Estimating the burden of disease attributable to diabetes in South Africa in 2000

Bradshaw, D., Norman, R., Pieterse, D. and Levitt, N. S. (2007) Estimating the burden of disease attributable to diabetes in South Africa in 2000. South African Medical Journal, 97 8 (Part 2): 700-706.

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Author Bradshaw, D.
Norman, R.
Pieterse, D.
Levitt, N. S.
Title Estimating the burden of disease attributable to diabetes in South Africa in 2000
Journal name South African Medical Journal   Check publisher's open access policy
ISSN 0038-2469
Publication date 2007-01-01
Sub-type Article (original research)
Open Access Status File (Publisher version)
Volume 97
Issue 8 (Part 2)
Start page 700
End page 706
Total pages 7
Place of publication Pinelands, South Africa
Publisher Medical Association of South Africa
Language eng
Subject 1117 Public Health and Health Services
Abstract Objectives. To estimate the burden of disease attributable to diabetes by sex and age group in South Africa in 2000. Design. The framework adopted for the most recent World Health Organization comparative risk assessment (CRA) methodology was followed. Small community studies used to derive the prevalence of diabetes by population group were weighted proportionately for a national estimate. Populationattributable fractions were calculated and applied to revised burden of disease estimates. Monte Carlo simulation-modelling techniques were used for uncertainty analysis. Setting. South Africa. Subjects. Adults 30 years and older. Outcome measures. Mortality and disability-adjusted life years (DALYs) for ischaemic heart disease (IHD), stroke, hypertensive disease and renal failure. Results. Of South Africans aged ≥ 30 years, 5.5% had diabetes which increased with age. Overall, about 14% of IHD, 10% of stroke, 12% of hypertensive disease and 12% of renal disease burden in adult males and females (30+ years) were attributable to diabetes. Diabetes was estimated to have caused 22 412 (95% uncertainty interval 20 755 - 24 872) or 4.3% (95% uncertainty interval 4.0 - 4.8%) of all deaths in South Africa in 2000. Since most of these occurred in middle or old age, the loss of healthy life years comprises a smaller proportion of the total 258 028 DALYs (95% uncertainty interval 236 856 - 290 849) in South Africa in 2000, accounting for 1.6% (95% uncertainty interval 1.5 - 1.8%) of the total burden. Conclusions. Diabetes is an important direct and indirect cause of burden in South Africa. Primary prevention of the disease through multi-level interventions and improved management at primary health care level are needed.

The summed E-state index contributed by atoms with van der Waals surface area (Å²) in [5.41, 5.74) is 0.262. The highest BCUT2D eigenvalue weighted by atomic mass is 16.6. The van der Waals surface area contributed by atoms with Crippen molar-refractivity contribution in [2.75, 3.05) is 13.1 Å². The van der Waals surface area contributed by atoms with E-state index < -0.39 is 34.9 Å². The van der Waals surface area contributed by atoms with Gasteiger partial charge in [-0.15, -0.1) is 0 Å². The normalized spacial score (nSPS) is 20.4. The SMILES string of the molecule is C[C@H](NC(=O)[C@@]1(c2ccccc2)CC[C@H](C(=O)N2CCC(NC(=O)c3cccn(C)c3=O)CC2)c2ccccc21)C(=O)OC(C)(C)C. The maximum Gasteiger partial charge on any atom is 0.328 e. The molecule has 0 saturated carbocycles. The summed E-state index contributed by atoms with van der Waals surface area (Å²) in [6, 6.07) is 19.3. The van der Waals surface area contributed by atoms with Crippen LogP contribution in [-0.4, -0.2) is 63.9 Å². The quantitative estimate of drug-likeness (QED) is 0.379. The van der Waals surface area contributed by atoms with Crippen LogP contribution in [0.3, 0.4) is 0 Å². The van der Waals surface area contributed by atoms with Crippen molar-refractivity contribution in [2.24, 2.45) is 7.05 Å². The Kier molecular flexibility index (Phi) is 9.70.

Q-Index Code C1

Document type: Journal Article
Sub-type: Article (original research)
Collections: Excellence in Research Australia (ERA) - Collection
School of Public Health Publications
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